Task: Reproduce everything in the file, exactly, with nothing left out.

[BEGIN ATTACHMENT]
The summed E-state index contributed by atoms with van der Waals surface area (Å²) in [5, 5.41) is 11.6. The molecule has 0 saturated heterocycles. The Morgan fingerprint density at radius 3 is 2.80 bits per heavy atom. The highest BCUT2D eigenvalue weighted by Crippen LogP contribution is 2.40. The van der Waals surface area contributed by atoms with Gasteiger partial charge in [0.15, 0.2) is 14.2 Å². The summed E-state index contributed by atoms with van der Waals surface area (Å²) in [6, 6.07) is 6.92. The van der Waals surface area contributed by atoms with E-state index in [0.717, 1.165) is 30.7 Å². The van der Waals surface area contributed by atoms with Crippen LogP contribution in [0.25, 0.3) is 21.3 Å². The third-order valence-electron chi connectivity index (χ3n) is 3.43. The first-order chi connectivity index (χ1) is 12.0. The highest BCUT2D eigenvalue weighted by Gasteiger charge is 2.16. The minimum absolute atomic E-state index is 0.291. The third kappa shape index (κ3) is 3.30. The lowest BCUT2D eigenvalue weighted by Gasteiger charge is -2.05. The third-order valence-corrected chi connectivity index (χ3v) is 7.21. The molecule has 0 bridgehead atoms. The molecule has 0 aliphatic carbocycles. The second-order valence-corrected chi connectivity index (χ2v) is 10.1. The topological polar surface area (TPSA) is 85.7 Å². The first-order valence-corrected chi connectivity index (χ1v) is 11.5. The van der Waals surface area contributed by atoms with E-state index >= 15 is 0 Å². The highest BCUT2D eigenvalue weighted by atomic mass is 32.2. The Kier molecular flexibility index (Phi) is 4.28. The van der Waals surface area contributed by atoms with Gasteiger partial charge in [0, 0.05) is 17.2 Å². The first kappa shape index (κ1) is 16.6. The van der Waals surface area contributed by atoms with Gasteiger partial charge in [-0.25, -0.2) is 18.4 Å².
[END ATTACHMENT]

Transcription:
The summed E-state index contributed by atoms with van der Waals surface area (Å²) in [5, 5.41) is 11.6. The molecule has 0 saturated heterocycles. The Morgan fingerprint density at radius 3 is 2.80 bits per heavy atom. The highest BCUT2D eigenvalue weighted by Crippen LogP contribution is 2.40. The van der Waals surface area contributed by atoms with Gasteiger partial charge in [0.15, 0.2) is 14.2 Å². The summed E-state index contributed by atoms with van der Waals surface area (Å²) in [6, 6.07) is 6.92. The van der Waals surface area contributed by atoms with E-state index in [0.717, 1.165) is 30.7 Å². The van der Waals surface area contributed by atoms with Crippen LogP contribution in [0.25, 0.3) is 21.3 Å². The third-order valence-electron chi connectivity index (χ3n) is 3.43. The first-order chi connectivity index (χ1) is 12.0. The highest BCUT2D eigenvalue weighted by Gasteiger charge is 2.16. The minimum absolute atomic E-state index is 0.291. The third kappa shape index (κ3) is 3.30. The lowest BCUT2D eigenvalue weighted by Gasteiger charge is -2.05. The third-order valence-corrected chi connectivity index (χ3v) is 7.21. The molecule has 0 bridgehead atoms. The molecule has 0 aliphatic carbocycles. The second-order valence-corrected chi connectivity index (χ2v) is 10.1. The topological polar surface area (TPSA) is 85.7 Å². The first-order valence-corrected chi connectivity index (χ1v) is 11.5. The van der Waals surface area contributed by atoms with E-state index >= 15 is 0 Å². The highest BCUT2D eigenvalue weighted by atomic mass is 32.2. The Kier molecular flexibility index (Phi) is 4.28. The van der Waals surface area contributed by atoms with Gasteiger partial charge in [0, 0.05) is 17.2 Å². The first kappa shape index (κ1) is 16.6. The van der Waals surface area contributed by atoms with Gasteiger partial charge in [-0.25, -0.2) is 18.4 Å².